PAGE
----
The Coleco Chameleon is reportedly a console that has had a storied development over the last 13 months. This Friday, February 26th, RETRO Video Game Systems Inc – the company behind the Coleco Chameleon, will be launching a Kickstarter campaign. Reportedly, RVGS Inc will be looking for a minimum of $400,000 to $500,000 to even make the console (SegaNerds audio interview), then stretch goals on top of that for yet to be announced additions. At the New York Toy Fair (February 13th to February 16th) the “prototype” for the Coleco Chameleon was shown at a limited, closed to the public, convention. This has irked many fans across the Internet for many reasons, especially considering the myriad of retro gaming themed conventions that occur regularly around the USA. That is not the only concern for many potential fans. What was under the glass at the New York Toy Fair is a major concern.
The Coleco Chameleon “prototype” was shown to show attendees starting the morning of February 13th. The video below, which RETRO Video Game Systems Inc originally uploaded to their Facebook account (we uploaded it for archival purposes to our Youtube channel) shows it in action for the first time.
You might think nothing is happening in the following video of an unboxing of a vintage Jaguar arcade machine, but what you’re seeing is just what normally happens. The Jordon Gaming blog details how they purchased this Black Label cabinet with their own funds and uploaded photos of it yesterday. Today’s investigation by Retro Gaming Magazine has confirmed that Mike Kennedy claims to be the legal owner of this coffin slash classic gaming machine via the forum post in the Retro Gaming Roundup forum, which features a link to Jordon Gaming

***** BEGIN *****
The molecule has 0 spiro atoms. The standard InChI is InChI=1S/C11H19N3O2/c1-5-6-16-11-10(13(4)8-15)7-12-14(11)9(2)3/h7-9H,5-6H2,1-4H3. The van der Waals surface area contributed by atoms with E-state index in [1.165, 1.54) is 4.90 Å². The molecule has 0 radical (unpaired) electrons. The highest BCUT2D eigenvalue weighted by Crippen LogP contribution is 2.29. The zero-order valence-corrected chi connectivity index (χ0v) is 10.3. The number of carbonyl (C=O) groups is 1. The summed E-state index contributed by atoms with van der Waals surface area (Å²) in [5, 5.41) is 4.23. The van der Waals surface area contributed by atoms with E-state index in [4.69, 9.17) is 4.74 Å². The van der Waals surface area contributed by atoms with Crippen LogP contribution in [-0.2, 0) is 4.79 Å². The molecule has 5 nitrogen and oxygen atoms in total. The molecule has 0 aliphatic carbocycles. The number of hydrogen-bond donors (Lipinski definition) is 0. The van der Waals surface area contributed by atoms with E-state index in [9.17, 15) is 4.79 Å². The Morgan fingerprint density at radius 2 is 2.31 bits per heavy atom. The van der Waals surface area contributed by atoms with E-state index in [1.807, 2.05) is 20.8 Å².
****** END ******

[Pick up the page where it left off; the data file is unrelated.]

In the video, a prototype of a Coleco Chameleon console was being played on. Claims have been made to it being an SD2SNES flash cartridge taped to the front half of a Jaguar cartridge. In this instance, there is speculation as to whether Mr Newell’ company will use those carts for future consoles.
The back of the unit was eventually posted to RETRO Video Game Systems Inc’s Facebook page, later deleted. It is thought that an aftermarket 3 in 1 SNES power supply can be seen in the picture, below. According to StoneAgeGamer (owner of StoneAgeGamer.com) this “prototype” is exactly the same as an SNES Mini when it comes down to where the cables are plugged.
Some electrical tape was uncovered on the back of the Nintendo’s prototype. The connectors outside what TechInsider experts were able to identify as those inside a Super Nintendo, and we can’t wait to find out more about this interesting remake!
At this year’s Toy Fair, the AtariAge forums were able to spot some important information on the new console. That is, there was electrical tape on the front of it. Again, this isn’t necessarily a red flag, but rather more about what Mr. Kennedy said while talking to them. Specifically, he said that they weren’t able to open it without damaging it because it’s one of a kind.
If the people responsible for the prototype have indeed created one of the world’s ONLY FPGA/ARM systems capable of playing random Super Nintendo games that are developed in several unique ways then surely they could wire a power LED on the prototype console. It has been mentioned on many forums and in many YouTube videos that the SNES Mini does not feature a power LED though we cannot confirm that that is what was powering the “prototype” at the New York Toy Fair.